Blue Velvet

The robin in the opening credits of Twin Peaks? It’s apparently supposed to symbolize love.

Also, watching Blue Velvet will help you win a lot more rounds of the Kevin Bacon game.

Blue Velvet is a David Lynch murder mystery that came out in 1986. It’s set in a small 50s town, where Agent Cooper and Laura Dern get mixed up with a weird drug dealer/kidnapper/psycho (a la Bob of Twin Peaks).

This wasn’t a great movie. In fact, it was kind of boring, mainly because I could never figure the main character’s motivation out. Agent Cooper is looking slightly younger and just as pretty, but he’s not Agent Cooper, just a small town boy whose motivations, again, are just… impossible to figure out. He comes home from college after his father suffers from some weird heart attack/bug bite/neck injury and proceeds to sort of woo Laura Dern (who I just can’t stand in any movie. She’s incredibly annoying, and she doesn’t work this role at all either, even with the little she’s given).

Now, truth be told, I ended up with a terrible crush on Agent Cooper while watching Twin Peaks, but in Blue Velvet, he lost a lot of his niceness and intelligence, leaving not much for wanting but a couple of great ass shots and pleasant but brief full frontal. Neither of which were all that exciting, as, again, I couldn’t connect with his character in any way (if there was ever a doubt that it’s largely a guy’s inherent “niceness” that’s one of the big factors in my attraction, this was a good example of that. I was terribly keen on Cooper, but when the actor switches roles, I had trouble sustaining interest. This is my big problem with Jonathan Rhys Meyers. I was first introduced to him in Bend it Like Beckham, in which he plays the good guy girls’ soccer coach. I literally could not sit still in my seat I was so hot over him. In every other thing I’ve seem him in, he’s played a totally creepy, whiny, asshole, and I’ve just never been able to get all that excited about him again).

In any case, my interest in the hero aside, the dialogue is pretty poor, there’s that stunning lack of character motivation, the ending is syrupy sweet in a totally inexplicable way, and most of the movie’s weirdness consists of a single bizarre sex scene.

I’d recommend the movie mainly to Twin Peaks fans interested in some of David Lynch’s themes and imagery. You can see his interest in small towns, diners, logging towns, red curtains, and that incredible fake looking robin that, in this movie, symbolizes love (which did make that robin in the Twin Peaks credits far more interesting in its fakeness). You see the beginnings of the Agent Cooper character, Bob, and there’s even a cameo by another Twin Peaks actor.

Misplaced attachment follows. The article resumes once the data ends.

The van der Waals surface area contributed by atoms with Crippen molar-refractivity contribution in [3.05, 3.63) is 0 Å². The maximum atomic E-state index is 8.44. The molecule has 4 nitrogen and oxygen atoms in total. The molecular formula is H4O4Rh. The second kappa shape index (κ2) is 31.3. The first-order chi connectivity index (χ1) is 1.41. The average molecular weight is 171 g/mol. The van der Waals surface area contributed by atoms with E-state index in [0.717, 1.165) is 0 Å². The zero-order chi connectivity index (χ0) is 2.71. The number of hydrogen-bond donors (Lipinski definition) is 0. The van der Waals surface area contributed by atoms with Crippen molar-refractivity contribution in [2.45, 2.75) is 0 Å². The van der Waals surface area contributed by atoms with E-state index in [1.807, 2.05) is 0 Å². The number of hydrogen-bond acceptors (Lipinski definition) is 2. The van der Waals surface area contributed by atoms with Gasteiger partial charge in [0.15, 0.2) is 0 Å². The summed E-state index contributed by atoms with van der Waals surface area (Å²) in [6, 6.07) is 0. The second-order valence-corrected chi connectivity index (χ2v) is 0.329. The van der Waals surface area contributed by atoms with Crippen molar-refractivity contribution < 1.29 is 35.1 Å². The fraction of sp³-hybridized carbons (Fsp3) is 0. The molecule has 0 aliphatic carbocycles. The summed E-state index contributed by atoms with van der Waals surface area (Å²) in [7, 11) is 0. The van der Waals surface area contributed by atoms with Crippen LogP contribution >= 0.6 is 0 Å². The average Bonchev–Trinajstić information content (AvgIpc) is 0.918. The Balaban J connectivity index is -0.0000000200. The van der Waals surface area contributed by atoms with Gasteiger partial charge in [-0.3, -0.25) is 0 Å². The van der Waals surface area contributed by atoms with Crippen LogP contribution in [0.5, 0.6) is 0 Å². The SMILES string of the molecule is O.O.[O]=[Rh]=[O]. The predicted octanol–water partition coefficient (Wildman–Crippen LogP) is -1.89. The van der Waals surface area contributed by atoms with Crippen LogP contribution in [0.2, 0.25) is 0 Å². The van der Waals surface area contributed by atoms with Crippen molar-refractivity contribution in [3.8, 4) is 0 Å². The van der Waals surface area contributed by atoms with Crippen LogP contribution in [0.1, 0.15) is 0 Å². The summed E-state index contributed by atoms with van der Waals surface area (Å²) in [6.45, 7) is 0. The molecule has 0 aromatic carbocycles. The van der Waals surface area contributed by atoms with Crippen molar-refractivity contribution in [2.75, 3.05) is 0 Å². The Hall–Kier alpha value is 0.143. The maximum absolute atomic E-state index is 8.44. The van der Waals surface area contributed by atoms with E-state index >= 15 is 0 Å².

Annoyingly, there’s also that damsel-in-distress thing going on in this movie, much as it was in Twin Peaks. And there’s the black-haired temptress/crazy woman vs. the good/blond woman (and Cooper goes around sleeping with the temptress and the then the blond totally forgives him because really, why not, we couldn’t have a happy ending otherwise! And hey, she was technically still dating that Mike guy while romancing Cooper, so all’s well that ends well. Hey, it’s like that foursome in Twin Peaks – Nadine, Ed, Norma, and Hank!). I’m not sure what the whole madonna/whore thing is about, except maybe it’s the only way he can think to give women the same monster/hero battle that he plays up between men. It’s annoying and lazy.

It’s an interesting artifact movie, but if you’re looking for neat, brain-twisting David Lynch weirdness like Mulholland Drive, well, skip this and just go watch Mulholland Drive again.

Have I mentioned that I find Laura Dern totally annoying (maybe it’s just that she ruined Inland Empire for me? She comes across as so completely flat and fake and devoid of… anything)?

Ok, I’ll stop now.

The Latest

Future Artifacts

Brutal. Devastating. Dangerous. Join an investigation into a cruel and heartless leader … crawl through filth and mud to escape biological warfare … team up with time-traveling soldiers faced with potentially life-altering instructions. Kameron Hurley, award-winning author and expert in the future of war and resistance movements, has created eighteen exhilarating tales giving glimpses into […]

Support Kameron

If you’ve read and enjoyed my work for free – whether that’s the musings here on the blog, guest posts elsewhere, or through various free fiction sites, it’s now easier than ever to donate to support this work, either with a one-time contribution via PayPal, or via a monthly Patreon contribution:

Scroll to Top